In Paul’s military career, he says the UCF Creed is constantly in motion. “Integrity, excellence, community — they’re all central to the ethos of the military profession.”

It’s not just through his military service that Paul proudly represents the creed, but also in his personal life, where he is a member of the Juvenile Diabetes Research Foundation. During his last deployment to Afghanistan, the Baltimore Chapter held its annual walk for JDRF, and, although Paul was not there physically to participate, he was able to address the entire crowd from his base on the jumbotron at the Baltimore Ravens Stadium.

“It was a way of bringing a global awareness to a disease,” he says.

Measure of a Knight’s Success
According to Paul, the greatest benefit of being in the military is the people with whom he gets to work and interact.

“The military is a human organization, and it’s comprised of an amazing collection of bright, selfless and dedicated professionals. I’m honored to have made some friends, and I’m sad to have lost a few along the way, but it’s really great to serve with men and women that I admire”, he says. “The greatest measure of my success is knowing that I have served my country well.”


Q. If you could visit any historical site in the world, what would it be and why?
A. The Great Wall of China. It’s a fascinating structure.

Q. What kind of car did you drive in college?
A. I drove a beat-up old Toyota!

Q. Batman or Superman?
A. Superman. He can fly!

180 Degrees

Alumna teacher inspires students with her transformative life story


Jill Schenk, ’90 | Physical Education Teacher, San Diego High School

By Kelsey Moscater

As a UCF alumna, “American Gladiator” contestant, Donald Duck impersonator and lover of all things animals, you may think Jill Schenk, ’90, was born of sunshine and positivity. However, her life as a young adult was far from this fallacy. In fact, UCF was one of many locations that she attempted to take her life.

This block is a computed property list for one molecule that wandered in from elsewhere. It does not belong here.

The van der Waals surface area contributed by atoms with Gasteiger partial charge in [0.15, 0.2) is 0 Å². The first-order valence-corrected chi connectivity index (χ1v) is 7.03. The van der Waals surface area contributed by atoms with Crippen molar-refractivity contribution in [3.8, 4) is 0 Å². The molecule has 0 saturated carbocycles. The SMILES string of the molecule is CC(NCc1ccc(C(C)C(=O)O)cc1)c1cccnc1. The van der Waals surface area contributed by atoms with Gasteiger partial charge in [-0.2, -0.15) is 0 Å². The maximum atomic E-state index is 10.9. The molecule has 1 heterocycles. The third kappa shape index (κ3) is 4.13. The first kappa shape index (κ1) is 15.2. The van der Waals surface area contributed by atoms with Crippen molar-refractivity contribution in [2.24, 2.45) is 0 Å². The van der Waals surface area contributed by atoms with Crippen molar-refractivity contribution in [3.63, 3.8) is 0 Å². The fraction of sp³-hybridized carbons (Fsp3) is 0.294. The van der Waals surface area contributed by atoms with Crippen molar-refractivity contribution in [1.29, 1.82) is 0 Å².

An amazing athlete, Jill rode into college on five athletic scholarships. Yet, the pressure of being “good enough” plagued her, and Jill hated herself. She began to abuse drugs and alcohol, which cost her the scholarships, and got her kicked out of two colleges.

“I hated myself and, because I did, I couldn’t accept love or kindness from others,” she explains. “It really is true what they say: You can’t love others until you love yourself. I hid in my addictions with alcohol, drugs, anorexia and bulimia. I also was a cutter. I wanted someone to save me and, if someone tried, I thought there was something wrong with them. I didn’t realize that I needed to work on loving myself.”

So, how did a woman who struggled through such dark times in her youth become one of San Diego’s most inspiring teachers?

It took the 12-Step Program and the encouragement of men and women all over the world who’ve worked through these obstacles themselves. She realized that the bad times developed into learning experiences, and she was on this earth for a greater purpose. Jill believes that her primary purpose is to stay sober and help others to achieve sobriety by learning how to live and enjoy life one day at a time.

Now, Jill shares her bright personality with her students at San Diego High School. At the conclusion of each class, she has her students repeat the following: “I’m awesome. I’m beautiful. I’m confident. I’m determined. I’m enthusiastic. I can do anything I put my mind to.”